• pushing a lawnmower or a vacuum
  • riding a bicycle on flat ground
  • casual dancing.

What is vigorous physical activity?

Vigorous activity causes a large increase in your heart rate, you breathe very hard, and you are only able to say a few words, not full sentences. Here are some examples:

  • jogging or running
  • playing basketball
  • swimming laps
  • riding a bicycle fast or on hills.

What if I have excess weight or painful joints?

There are several activities that are great for persons of all ages and sizes. Here are a few:

  • walking aerobic videos and workouts available on TV, cable, or through streaming services (more information below)
  • elliptical machine
  • recumbent bicycle
  • water aerobics.

These activities are economical or free, and easy to do. You can always increase or decrease your intensity as you are able.

So how do I get started?

Just do it! However, it is important not to go from doing nothing to thinking you will compete in the Olympics tomorrow. So, listen to your body. If you have not been a regular exerciser, I recommend starting to exercise in 10-minute spurts. Eventually, you can build up to longer sessions as you become more accustomed to exercise. Your goal is to be consistent and to make exercise a part of your life.

What is the minimal amount of exercise I can do to make a big difference in my health?

An analysis of multiple studies using activity trackers with people who were middle-aged or older indicated that just 11 minutes of moderate-to-vigorous exercise a day, combined with less than 8.5 hours of daily sedentary time, reduces risk for dying prematurely. Just 11 minutes, plus a commitment to moving more and sitting less throughout your day! You can make that happen.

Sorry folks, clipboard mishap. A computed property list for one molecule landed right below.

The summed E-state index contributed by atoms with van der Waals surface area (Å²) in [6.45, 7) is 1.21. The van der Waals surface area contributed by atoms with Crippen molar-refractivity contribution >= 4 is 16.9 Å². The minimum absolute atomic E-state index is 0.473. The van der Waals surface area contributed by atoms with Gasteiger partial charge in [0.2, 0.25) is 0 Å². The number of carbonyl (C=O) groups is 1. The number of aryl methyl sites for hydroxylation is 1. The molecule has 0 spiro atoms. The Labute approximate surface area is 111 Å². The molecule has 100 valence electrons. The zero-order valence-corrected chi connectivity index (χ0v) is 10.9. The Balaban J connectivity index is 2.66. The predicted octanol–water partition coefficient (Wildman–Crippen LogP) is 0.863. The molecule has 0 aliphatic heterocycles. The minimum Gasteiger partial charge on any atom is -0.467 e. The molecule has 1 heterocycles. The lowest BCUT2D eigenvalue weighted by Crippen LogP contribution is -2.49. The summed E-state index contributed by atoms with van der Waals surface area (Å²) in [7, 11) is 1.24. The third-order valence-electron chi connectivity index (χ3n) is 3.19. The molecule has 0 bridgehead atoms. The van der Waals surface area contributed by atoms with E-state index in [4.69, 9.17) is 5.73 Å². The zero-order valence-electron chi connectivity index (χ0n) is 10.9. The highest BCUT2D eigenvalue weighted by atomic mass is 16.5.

What are some tools and resources to help me explore physical activity?

  • If you love walking: Take short walks near your home for free. Or explore walking workouts available online, such as this one with Leslie Sansone. You can do one- to five-mile walks in the comfort of your living room.
  • If you’d like to get some use out of your DVD or video player: Take a look at Collage Video, which has a collection of over 1,200 fitness DVDs available at a low cost. They also offer options if you are older or have physical disabilities that do not allow you to walk or move around easily. Your local library may have exercise DVDs or videos, too.
  • If you are looking for a wide assortment of on-demand workouts, such as hip-hop dancing and strength or cardio workouts, available free or as part of a membership or monthly subscription: You can find these options on TV, cable, and streaming channels or fitness organizations online, such as the YMCA 360 and the American Council on Fitness. Or try these flexibilitystrength, and balance exercises or short workouts designed for older adults from the National Institute on Aging. Depending on your level of fitness and ability to walk and move around, you might also consider chair workouts.
MWi would like to thank Fatima Cody Stanford and Harvard Health for sharing their expert knowledge with our community.  Read the original article: